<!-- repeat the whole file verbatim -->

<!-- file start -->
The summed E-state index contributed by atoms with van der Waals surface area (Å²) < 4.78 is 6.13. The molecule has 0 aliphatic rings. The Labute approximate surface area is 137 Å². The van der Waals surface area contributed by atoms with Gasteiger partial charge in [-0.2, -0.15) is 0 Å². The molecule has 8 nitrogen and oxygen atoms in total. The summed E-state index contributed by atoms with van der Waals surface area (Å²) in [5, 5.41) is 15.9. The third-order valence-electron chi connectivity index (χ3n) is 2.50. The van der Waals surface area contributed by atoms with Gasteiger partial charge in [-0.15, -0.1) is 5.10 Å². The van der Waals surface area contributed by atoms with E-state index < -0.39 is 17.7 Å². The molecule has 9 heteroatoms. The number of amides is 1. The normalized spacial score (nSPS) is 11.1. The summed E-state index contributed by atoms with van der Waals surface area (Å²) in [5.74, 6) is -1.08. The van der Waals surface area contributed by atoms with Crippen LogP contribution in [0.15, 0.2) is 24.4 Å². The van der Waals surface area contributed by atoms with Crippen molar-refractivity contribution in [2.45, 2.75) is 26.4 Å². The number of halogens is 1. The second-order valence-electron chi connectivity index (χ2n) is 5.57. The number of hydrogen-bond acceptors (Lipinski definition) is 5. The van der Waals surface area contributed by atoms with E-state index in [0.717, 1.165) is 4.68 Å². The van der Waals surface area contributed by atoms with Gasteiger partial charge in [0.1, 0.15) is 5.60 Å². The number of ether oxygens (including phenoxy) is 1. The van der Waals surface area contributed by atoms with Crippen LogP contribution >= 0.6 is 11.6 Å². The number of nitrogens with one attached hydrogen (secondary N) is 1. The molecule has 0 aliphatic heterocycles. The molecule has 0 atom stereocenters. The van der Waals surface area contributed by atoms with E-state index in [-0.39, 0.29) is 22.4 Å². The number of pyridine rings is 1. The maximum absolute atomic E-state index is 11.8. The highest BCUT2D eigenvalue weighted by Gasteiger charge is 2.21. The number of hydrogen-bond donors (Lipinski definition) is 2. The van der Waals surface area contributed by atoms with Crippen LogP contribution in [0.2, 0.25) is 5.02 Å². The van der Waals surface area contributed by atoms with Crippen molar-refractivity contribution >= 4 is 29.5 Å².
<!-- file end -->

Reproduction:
The summed E-state index contributed by atoms with van der Waals surface area (Å²) < 4.78 is 6.13. The molecule has 0 aliphatic rings. The Labute approximate surface area is 137 Å². The van der Waals surface area contributed by atoms with Gasteiger partial charge in [-0.2, -0.15) is 0 Å². The molecule has 8 nitrogen and oxygen atoms in total. The summed E-state index contributed by atoms with van der Waals surface area (Å²) in [5, 5.41) is 15.9. The third-order valence-electron chi connectivity index (χ3n) is 2.50. The van der Waals surface area contributed by atoms with Gasteiger partial charge in [-0.15, -0.1) is 5.10 Å². The van der Waals surface area contributed by atoms with E-state index < -0.39 is 17.7 Å². The molecule has 9 heteroatoms. The number of amides is 1. The normalized spacial score (nSPS) is 11.1. The summed E-state index contributed by atoms with van der Waals surface area (Å²) in [5.74, 6) is -1.08. The van der Waals surface area contributed by atoms with Crippen LogP contribution in [0.15, 0.2) is 24.4 Å². The van der Waals surface area contributed by atoms with Crippen molar-refractivity contribution in [2.45, 2.75) is 26.4 Å². The number of halogens is 1. The second-order valence-electron chi connectivity index (χ2n) is 5.57. The number of hydrogen-bond acceptors (Lipinski definition) is 5. The van der Waals surface area contributed by atoms with E-state index in [0.717, 1.165) is 4.68 Å². The van der Waals surface area contributed by atoms with Gasteiger partial charge in [0.1, 0.15) is 5.60 Å². The number of ether oxygens (including phenoxy) is 1. The van der Waals surface area contributed by atoms with Crippen LogP contribution >= 0.6 is 11.6 Å². The number of nitrogens with one attached hydrogen (secondary N) is 1. The molecule has 0 aliphatic heterocycles. The molecule has 0 atom stereocenters. The van der Waals surface area contributed by atoms with E-state index in [-0.39, 0.29) is 22.4 Å². The number of pyridine rings is 1. The maximum absolute atomic E-state index is 11.8. The highest BCUT2D eigenvalue weighted by Gasteiger charge is 2.21. The number of hydrogen-bond donors (Lipinski definition) is 2. The van der Waals surface area contributed by atoms with Crippen LogP contribution in [0.2, 0.25) is 5.02 Å². The van der Waals surface area contributed by atoms with Crippen molar-refractivity contribution >= 4 is 29.5 Å².